Optimal Contracting with Costly State Verification, with an Application to Crowdsourcing

Aislinn Bohren (University of Pennsylvania)
Troy Kravitz (Federal Deposit Insurance Corporation)

Abstract : A firm employs workers to obtain costly unverifiable information -- for example, categorizing the content of images. Workers are monitored by comparing their messages. The optimal contract under limited liability exhibits three key features: (i) the monitoring technology depends crucially on the commitment power of the firm -- virtual monitoring, or monitoring with arbitrarily small probability, is optimal when the firm can commit to truthfully reveal messages from other workers, while monitoring with strictly positive probability is optimal when the firm can hide messages (partial commitment), (ii) bundling multiple tasks reduces worker rents and monitoring inefficiencies; and (iii) the optimal contract is approximately efficient under full but not partial commitment. We conclude with an application to crowdsourcing platforms, and characterize the optimal contract for tasks found on these platforms.

Product Market Competition, Managerial Talent, and Innovation

Jean-Etienne de Bettignies (Queen's University)
John Ries (University of British Columbia)

Abstract : We examine the relationship between product market competition and innovation in an agency model where risk-neutral, wealth-constrained, effort exerting managers a) are heterogeneous in talent, and b) can choose the industry in which to work. We show that when managerial talent information is known to employers but effort is not contractible, innovation increases with competition, as more talented managers self-select into more competitive industries, where their ability to extract rents is highest. In contrast, when talent information is not available to employers, talented managers may try and signal their type by selecting moderately competitive industries to avoid "imitation" by less talented managers.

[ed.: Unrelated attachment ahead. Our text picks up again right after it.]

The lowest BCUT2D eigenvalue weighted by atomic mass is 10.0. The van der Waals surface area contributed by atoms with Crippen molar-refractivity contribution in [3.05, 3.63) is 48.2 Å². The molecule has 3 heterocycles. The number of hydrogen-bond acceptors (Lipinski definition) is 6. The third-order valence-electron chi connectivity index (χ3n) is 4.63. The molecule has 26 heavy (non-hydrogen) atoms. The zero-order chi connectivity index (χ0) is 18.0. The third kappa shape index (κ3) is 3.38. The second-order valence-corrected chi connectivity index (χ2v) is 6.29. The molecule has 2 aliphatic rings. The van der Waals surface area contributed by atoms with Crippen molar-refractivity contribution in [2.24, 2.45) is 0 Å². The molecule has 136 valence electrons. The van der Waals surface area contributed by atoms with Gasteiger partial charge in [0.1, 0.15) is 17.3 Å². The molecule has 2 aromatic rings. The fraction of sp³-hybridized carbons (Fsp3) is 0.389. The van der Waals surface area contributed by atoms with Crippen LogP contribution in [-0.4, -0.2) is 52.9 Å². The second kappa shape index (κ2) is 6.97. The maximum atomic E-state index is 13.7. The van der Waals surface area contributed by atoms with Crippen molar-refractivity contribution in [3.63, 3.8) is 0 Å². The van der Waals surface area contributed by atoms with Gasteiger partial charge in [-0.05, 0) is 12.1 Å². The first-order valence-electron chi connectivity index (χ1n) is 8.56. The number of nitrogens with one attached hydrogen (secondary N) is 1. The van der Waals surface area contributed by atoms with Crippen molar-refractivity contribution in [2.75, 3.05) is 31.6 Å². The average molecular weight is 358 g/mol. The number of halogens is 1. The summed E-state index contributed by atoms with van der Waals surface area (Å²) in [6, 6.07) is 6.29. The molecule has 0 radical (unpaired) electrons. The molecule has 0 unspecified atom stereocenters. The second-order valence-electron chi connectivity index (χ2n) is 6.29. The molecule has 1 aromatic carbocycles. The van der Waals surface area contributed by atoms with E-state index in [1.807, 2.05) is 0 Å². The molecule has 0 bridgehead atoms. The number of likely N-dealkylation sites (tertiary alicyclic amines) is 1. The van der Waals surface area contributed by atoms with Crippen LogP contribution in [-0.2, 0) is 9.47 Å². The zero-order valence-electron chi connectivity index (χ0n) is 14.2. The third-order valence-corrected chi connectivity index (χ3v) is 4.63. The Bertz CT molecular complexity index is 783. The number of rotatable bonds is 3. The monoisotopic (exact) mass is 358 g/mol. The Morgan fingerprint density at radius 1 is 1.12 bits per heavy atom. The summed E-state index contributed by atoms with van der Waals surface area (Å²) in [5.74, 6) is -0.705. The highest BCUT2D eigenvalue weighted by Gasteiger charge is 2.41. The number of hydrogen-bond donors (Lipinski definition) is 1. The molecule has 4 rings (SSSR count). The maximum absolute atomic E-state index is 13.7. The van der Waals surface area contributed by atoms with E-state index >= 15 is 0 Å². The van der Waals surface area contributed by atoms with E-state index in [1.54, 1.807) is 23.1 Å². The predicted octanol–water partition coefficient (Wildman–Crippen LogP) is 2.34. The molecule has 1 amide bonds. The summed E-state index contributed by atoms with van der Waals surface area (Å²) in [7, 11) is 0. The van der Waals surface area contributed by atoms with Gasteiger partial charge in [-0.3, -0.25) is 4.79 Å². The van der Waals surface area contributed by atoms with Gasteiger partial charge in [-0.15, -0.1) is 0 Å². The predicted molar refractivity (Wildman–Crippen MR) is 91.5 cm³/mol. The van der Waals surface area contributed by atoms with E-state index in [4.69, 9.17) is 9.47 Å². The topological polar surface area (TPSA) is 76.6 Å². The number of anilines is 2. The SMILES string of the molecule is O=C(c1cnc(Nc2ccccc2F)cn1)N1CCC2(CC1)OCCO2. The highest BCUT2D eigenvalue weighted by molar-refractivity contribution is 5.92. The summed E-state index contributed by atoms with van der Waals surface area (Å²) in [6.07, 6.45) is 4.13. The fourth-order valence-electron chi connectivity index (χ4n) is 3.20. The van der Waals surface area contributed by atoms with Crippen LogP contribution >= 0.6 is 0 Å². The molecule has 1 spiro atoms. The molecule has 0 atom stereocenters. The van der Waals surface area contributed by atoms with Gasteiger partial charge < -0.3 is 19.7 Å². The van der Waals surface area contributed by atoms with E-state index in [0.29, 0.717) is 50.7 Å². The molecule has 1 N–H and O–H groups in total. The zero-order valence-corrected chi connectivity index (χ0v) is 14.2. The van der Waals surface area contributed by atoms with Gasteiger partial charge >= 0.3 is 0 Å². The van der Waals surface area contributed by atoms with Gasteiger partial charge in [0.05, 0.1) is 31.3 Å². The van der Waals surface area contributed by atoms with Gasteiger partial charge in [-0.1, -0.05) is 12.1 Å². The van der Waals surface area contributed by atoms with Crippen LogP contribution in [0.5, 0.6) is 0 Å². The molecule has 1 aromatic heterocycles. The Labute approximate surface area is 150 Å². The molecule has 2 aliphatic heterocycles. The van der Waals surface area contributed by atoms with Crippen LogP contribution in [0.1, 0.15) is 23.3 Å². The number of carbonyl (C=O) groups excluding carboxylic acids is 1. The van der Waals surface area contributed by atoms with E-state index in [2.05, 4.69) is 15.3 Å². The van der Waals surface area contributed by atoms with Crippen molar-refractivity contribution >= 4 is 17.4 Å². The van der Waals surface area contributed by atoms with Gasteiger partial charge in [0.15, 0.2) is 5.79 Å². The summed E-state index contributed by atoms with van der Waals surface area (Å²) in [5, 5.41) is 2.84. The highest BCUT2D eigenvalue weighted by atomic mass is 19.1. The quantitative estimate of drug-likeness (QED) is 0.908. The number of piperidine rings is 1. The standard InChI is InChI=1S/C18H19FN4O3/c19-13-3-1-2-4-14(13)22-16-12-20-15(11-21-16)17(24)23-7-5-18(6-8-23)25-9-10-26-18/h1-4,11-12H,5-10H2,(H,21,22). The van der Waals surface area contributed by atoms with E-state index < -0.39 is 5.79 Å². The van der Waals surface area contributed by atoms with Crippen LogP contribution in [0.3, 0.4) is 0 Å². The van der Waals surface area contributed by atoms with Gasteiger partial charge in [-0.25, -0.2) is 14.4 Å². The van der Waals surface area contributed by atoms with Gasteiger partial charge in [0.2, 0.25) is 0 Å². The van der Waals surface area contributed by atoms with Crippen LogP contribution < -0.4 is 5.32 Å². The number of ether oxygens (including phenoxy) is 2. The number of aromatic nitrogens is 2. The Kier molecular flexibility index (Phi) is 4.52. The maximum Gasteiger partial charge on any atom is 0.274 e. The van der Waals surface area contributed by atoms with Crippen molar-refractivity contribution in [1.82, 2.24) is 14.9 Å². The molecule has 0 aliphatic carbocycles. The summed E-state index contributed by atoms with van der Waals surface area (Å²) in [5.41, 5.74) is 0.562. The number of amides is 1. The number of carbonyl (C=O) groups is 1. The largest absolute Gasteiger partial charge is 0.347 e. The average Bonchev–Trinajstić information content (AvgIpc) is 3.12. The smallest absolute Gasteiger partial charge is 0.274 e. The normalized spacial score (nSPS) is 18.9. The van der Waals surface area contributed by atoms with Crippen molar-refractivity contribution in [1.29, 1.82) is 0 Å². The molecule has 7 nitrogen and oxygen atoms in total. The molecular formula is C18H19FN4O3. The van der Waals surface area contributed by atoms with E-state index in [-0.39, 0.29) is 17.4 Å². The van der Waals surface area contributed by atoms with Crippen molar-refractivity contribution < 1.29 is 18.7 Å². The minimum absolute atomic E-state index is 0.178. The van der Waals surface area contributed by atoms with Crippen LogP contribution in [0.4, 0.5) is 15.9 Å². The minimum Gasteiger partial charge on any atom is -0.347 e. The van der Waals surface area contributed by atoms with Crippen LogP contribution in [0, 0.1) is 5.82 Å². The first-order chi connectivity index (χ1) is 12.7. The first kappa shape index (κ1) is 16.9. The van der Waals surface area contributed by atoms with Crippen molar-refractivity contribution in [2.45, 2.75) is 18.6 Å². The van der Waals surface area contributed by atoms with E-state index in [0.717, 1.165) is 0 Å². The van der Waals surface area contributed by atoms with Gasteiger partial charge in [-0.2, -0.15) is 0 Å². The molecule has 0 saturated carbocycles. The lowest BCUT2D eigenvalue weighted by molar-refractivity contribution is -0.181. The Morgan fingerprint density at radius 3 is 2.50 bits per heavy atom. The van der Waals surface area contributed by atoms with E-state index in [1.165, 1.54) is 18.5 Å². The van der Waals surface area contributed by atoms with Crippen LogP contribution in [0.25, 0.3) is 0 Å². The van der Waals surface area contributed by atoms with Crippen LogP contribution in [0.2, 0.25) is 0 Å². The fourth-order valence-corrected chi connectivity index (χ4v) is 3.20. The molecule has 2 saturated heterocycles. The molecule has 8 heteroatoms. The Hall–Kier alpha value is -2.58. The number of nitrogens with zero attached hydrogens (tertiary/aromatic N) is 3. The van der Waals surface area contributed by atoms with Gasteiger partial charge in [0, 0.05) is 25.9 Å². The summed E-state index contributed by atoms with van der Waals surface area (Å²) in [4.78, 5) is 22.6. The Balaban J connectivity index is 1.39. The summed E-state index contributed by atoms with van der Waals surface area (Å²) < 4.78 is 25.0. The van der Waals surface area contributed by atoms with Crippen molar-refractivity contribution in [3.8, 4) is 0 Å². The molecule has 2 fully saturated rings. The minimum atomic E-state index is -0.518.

Vertical Boundaries and the Influence of Social Comparison

Michael Kopel (University of Graz)
Anna Ressi (University of Graz)

Abstract : We study how inter-firm social comparison can alter the choice of two competing manufacturers between vertical integration and vertical separation to independent, status-concerned retailers. Status is determined by the difference in retailers’ market shares. The novelty of our paper is that in line with empirical evidence, the intensity of social comparison (i) depends on the distance between retail outlets, and (ii) can be influenced by the manufacturer by adjusting the outlet’s location. In contrast to the commonly studied case of a distance-independent intensity of status concern, social comparison with a distance-dependent intensity of status concern predicts different optimal firm boundaries.

Do Multinationals Transplant Their Business Model?

Dalia Marin (LMU Munich)
Linda Rousova (European Central Bank)
Thierry Verdier (Paris School of Economics)

Abstract : What determines whether or not multinational firms transplant the mode of organisation to other countries? We embed the theory of knowledge hierarchies in an industry equilibrium model of monopolistic competition to examine how the economic environment may affect the decision of multinational firms about transplanting the business organisation to other countries. We test the theory with original and matched parent and affiliate data on the internal organisation of 660 Austrian and German multinational firms and 2200 of their affiliate firms in Eastern Europe. We find that three factors stand out in promoting the multinational firm’s decision to transplant the business model to the affiliate firm in the host country: a competitive host market, the corporate culture of the multinational firm, and when an innovative technology is transferred to the host country. These factors increase the respective probabilities of organisational transfer by 9 percentage points, 18, and 27 percentage points.